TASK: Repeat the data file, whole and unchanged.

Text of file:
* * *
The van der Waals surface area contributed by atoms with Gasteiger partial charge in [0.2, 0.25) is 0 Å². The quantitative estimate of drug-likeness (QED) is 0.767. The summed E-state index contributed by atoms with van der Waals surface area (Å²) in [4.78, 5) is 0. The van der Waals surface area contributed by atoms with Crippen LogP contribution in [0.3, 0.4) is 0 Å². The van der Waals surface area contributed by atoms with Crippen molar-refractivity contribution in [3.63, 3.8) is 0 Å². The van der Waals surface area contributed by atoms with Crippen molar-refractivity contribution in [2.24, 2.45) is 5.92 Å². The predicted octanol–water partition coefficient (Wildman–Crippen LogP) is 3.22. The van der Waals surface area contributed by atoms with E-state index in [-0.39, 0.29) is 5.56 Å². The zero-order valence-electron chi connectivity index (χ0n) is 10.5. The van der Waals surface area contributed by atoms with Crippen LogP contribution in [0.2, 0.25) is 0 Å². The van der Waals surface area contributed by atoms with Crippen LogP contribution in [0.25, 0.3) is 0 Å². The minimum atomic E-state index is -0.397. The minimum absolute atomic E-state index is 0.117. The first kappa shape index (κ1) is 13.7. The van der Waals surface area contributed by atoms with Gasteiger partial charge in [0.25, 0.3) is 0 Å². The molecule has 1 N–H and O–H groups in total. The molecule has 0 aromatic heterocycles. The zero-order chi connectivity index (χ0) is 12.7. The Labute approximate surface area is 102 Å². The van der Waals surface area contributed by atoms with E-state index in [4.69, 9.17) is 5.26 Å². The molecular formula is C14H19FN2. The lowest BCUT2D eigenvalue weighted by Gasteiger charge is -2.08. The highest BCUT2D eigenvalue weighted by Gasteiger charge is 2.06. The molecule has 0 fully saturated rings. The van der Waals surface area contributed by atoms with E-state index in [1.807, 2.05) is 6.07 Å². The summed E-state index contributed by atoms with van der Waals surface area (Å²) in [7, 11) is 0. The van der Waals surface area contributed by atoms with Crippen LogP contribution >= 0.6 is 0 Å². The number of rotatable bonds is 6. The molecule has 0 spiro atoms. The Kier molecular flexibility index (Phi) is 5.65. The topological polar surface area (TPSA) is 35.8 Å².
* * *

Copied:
The van der Waals surface area contributed by atoms with Gasteiger partial charge in [0.2, 0.25) is 0 Å². The quantitative estimate of drug-likeness (QED) is 0.767. The summed E-state index contributed by atoms with van der Waals surface area (Å²) in [4.78, 5) is 0. The van der Waals surface area contributed by atoms with Crippen LogP contribution in [0.3, 0.4) is 0 Å². The van der Waals surface area contributed by atoms with Crippen molar-refractivity contribution in [3.63, 3.8) is 0 Å². The van der Waals surface area contributed by atoms with Crippen molar-refractivity contribution in [2.24, 2.45) is 5.92 Å². The predicted octanol–water partition coefficient (Wildman–Crippen LogP) is 3.22. The van der Waals surface area contributed by atoms with E-state index in [-0.39, 0.29) is 5.56 Å². The zero-order valence-electron chi connectivity index (χ0n) is 10.5. The van der Waals surface area contributed by atoms with Crippen LogP contribution in [0.2, 0.25) is 0 Å². The van der Waals surface area contributed by atoms with Crippen LogP contribution in [0.25, 0.3) is 0 Å². The minimum atomic E-state index is -0.397. The minimum absolute atomic E-state index is 0.117. The first kappa shape index (κ1) is 13.7. The van der Waals surface area contributed by atoms with Gasteiger partial charge in [0.25, 0.3) is 0 Å². The molecule has 1 N–H and O–H groups in total. The molecule has 0 aromatic heterocycles. The zero-order chi connectivity index (χ0) is 12.7. The Labute approximate surface area is 102 Å². The van der Waals surface area contributed by atoms with E-state index in [4.69, 9.17) is 5.26 Å². The molecular formula is C14H19FN2. The lowest BCUT2D eigenvalue weighted by Gasteiger charge is -2.08. The highest BCUT2D eigenvalue weighted by Gasteiger charge is 2.06. The molecule has 0 fully saturated rings. The van der Waals surface area contributed by atoms with E-state index in [1.807, 2.05) is 6.07 Å². The summed E-state index contributed by atoms with van der Waals surface area (Å²) in [7, 11) is 0. The van der Waals surface area contributed by atoms with Crippen LogP contribution >= 0.6 is 0 Å². The number of rotatable bonds is 6. The molecule has 0 spiro atoms. The Kier molecular flexibility index (Phi) is 5.65. The topological polar surface area (TPSA) is 35.8 Å².